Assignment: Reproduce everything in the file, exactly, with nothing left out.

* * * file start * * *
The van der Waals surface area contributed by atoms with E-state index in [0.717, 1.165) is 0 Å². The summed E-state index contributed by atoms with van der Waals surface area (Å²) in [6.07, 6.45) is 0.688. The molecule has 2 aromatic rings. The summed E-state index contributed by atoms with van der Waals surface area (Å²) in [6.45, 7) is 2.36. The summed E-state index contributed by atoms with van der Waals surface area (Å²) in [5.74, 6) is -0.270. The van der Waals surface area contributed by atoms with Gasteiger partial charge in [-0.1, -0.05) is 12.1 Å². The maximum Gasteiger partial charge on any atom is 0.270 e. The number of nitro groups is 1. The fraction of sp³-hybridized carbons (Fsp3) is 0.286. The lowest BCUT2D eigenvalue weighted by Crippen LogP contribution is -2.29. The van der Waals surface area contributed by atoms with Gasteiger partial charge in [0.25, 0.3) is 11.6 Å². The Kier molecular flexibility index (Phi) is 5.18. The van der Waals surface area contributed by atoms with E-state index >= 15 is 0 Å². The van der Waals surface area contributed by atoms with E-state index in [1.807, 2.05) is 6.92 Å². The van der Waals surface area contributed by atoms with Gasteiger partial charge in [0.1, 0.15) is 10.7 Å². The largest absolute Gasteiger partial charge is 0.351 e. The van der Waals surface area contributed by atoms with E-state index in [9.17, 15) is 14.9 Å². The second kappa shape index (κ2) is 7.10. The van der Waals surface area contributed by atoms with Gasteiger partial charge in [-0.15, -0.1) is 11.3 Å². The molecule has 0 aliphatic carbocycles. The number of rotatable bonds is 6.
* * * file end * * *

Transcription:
The van der Waals surface area contributed by atoms with E-state index in [0.717, 1.165) is 0 Å². The summed E-state index contributed by atoms with van der Waals surface area (Å²) in [6.07, 6.45) is 0.688. The molecule has 2 aromatic rings. The summed E-state index contributed by atoms with van der Waals surface area (Å²) in [6.45, 7) is 2.36. The summed E-state index contributed by atoms with van der Waals surface area (Å²) in [5.74, 6) is -0.270. The van der Waals surface area contributed by atoms with Gasteiger partial charge in [-0.1, -0.05) is 12.1 Å². The maximum Gasteiger partial charge on any atom is 0.270 e. The number of nitro groups is 1. The fraction of sp³-hybridized carbons (Fsp3) is 0.286. The lowest BCUT2D eigenvalue weighted by Crippen LogP contribution is -2.29. The van der Waals surface area contributed by atoms with Gasteiger partial charge in [0.25, 0.3) is 11.6 Å². The Kier molecular flexibility index (Phi) is 5.18. The van der Waals surface area contributed by atoms with E-state index >= 15 is 0 Å². The van der Waals surface area contributed by atoms with E-state index in [1.807, 2.05) is 6.92 Å². The van der Waals surface area contributed by atoms with Gasteiger partial charge in [0.1, 0.15) is 10.7 Å². The largest absolute Gasteiger partial charge is 0.351 e. The van der Waals surface area contributed by atoms with E-state index in [9.17, 15) is 14.9 Å². The second kappa shape index (κ2) is 7.10. The van der Waals surface area contributed by atoms with Gasteiger partial charge in [-0.15, -0.1) is 11.3 Å². The molecule has 0 aliphatic carbocycles. The number of rotatable bonds is 6.